With the 7th pick in the 4th round the Eagles have finally taken a corner, and it's Tervard Lindley from Kentucky. South Jersey native and Eagles fan Carl Lewis announced the pick(and threw in an EAGLES chant for good measure). From NFL.com
Lindley was banged up some in his senior season (therefore production is down) but for the most part has been a durable defender for the University of Kentucky over his career. Lindley is a slender built player with great athleticism that was the Wildcats most active coverage defender. Not a physical run support player but is a willing tackler and leverages the ball well. Solid reactor in zone and man schemes to jump patterns and make plays on the ball. Lindley isn’t an elite corner but has the tools to develop into a solid contributor as a corner in sub packages (nickel back) as well as special teams.
Mocking the draft full scouting report after the jump. Their quick take
As a junior, Lindley showed he has talent. He has the most interceptions in Kentucky history and has made plays on a lot of balls during his career.
6'0, 179 pounds | Cornerback | Kentucky
Agility: Has fluid, loose hips that he can open up with ease and run with receivers. Has some change of direction issues and loses some ground against quick receivers.
Ball Skills: Average hands, at best. Dropped several interceptions as a junior and sophomore. . Was highly productive during his career in pass breakups. Don't expect a lot of interceptions from Lindley, but he does make a lot of plays on the ball.
Body Control: Needs to get coached up some in this area of the game. Doesn't always time his jumps well and will be burned by good high-point receivers.
Instincts: Recognition skills are solid. Reads the quarterback's eyes well as a play develops. Is only average at getting his head around when the ball is in the air.
Man coverage: Has a frame built for man coverage. Lindley possesses good height and arm length that allows him to make plays on the ball. Does a really good job in staying low in his backpedal. Struggles some jamming receivers at the line and can be pushed around. Can be disruptive in this area breaking up routes.
Pursuit: Against screen passes, Lindley moves up the field really well. Does an excellent job working around blockers.
Speed: Shows good straight-line speed. Has solid recovery speed but he tends to be a little slow closing.
Tackling: A willing player versus the run, but he's not a very good tackler. If he adds more strength, particularly in his upper body, he'll get better here.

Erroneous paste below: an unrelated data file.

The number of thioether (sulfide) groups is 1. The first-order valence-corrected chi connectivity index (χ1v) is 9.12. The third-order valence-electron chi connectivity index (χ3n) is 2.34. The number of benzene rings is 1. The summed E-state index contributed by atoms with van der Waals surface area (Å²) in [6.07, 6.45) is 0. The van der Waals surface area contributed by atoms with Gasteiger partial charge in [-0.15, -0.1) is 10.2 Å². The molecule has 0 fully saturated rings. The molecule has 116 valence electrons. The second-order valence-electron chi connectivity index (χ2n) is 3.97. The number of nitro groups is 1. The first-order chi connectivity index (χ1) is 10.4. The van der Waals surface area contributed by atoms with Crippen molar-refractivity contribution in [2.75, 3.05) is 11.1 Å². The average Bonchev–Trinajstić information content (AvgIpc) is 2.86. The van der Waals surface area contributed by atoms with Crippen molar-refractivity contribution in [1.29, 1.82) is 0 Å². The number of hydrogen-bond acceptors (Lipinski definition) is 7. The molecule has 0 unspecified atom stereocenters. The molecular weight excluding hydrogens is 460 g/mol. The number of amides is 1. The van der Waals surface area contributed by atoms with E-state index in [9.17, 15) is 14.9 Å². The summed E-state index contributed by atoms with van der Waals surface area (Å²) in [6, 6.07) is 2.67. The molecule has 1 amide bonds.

Zone coverage: Uses his ability to read a quarterback in zone coverage. Can quickly make a play on the ball, so long as it's coming straight at him. Anticipates routes nicely.
Final word: Much like Sam Bradford of Oklahoma, Lindley is a player who would have been better served coming out a year early. He was given a second-round grade by the NFL Draft Advisory Committee last season, but returned to try and boost his stock.
Instead, Lindley had an off year while he battled a high ankle sprain. He missed four full games and spent the rest of the season less than 100 percent. The injury greatly limited Lindley's mobility, especially off the line of scrimmage.
But as a junior, Lindley showed he has talent. He has the most interceptions in Kentucky history and has made plays on a lot of balls during his career.
As a senior, Lindley was able to add more bulk, getting up to 179 pounds. He'll have to continue to get stronger because he can be pushed around at the line.
CBS scouting report
Read & React: Not afraid to gamble. Anticipates routes and can read the quarterback to get a jump on passes.
Man Coverage: Pure cover corner with the height, reach, straight-line speed and agility to play in a man-to-man scheme in the NFL. Has a low, fast backpedal and a smooth turn. Needs to improve jamming receivers at the line of scrimmage. Quick-footed and balanced and can transition smoothly left or right to mirror routes. Good quickness, but lacks elite straight-line speed. Doesn't possess the late burst to recover. Can be "boxed out" in jump-ball situations due to his lack of bulk and core strength.
Zone Coverage: Good recognition in zone coverage. Disciplined defender who reads the action and breaks on the ball quickly. Reliable open-field tackler, though he isn't an intimidator.
Closing/Recovery: Quick, active hands to disrupt the receiver as he attempts to secure the pass. Flashes the hands to snatch passes out of the air for the interception, but drops some he should catch. Can be a ballhawk, but lacks elusiveness and strength as a runner once he has the ball in his hands.
Run Support: Efficient open-field tackler, but isn't going to intimidate anyone with his hitting ability or his willingness to take on blocks.
Tackling: Thinner and not as strong as scouts would prefer. A bit of a cut-and-swipe tackler who would rather not get involved in run support. Quick hands capable of punching out the ball as he corrals the runner.
Intangibles: Elected to return for his senior season but struggled with a high ankle sprain throughout the year and his stock dropped after receiving a second-round grade from the NFL Advisory Committee in 2009. Could improve his work ethic in the weight room, as his greatest need for improvement -- adding strength -- was an issue throughout his time at UK. Voted 2008 team MVP. Graduated in May of 2009 with a degree in art and was working on a second major in family studies. Involved with several charitable organizations throughout his career and was voted Kentucky's representative for the Lowe's Senior CLASS Award, which recognized players for their contributions both on and off the field.
NFL Comparison: Fred Smoot, Washington Redskins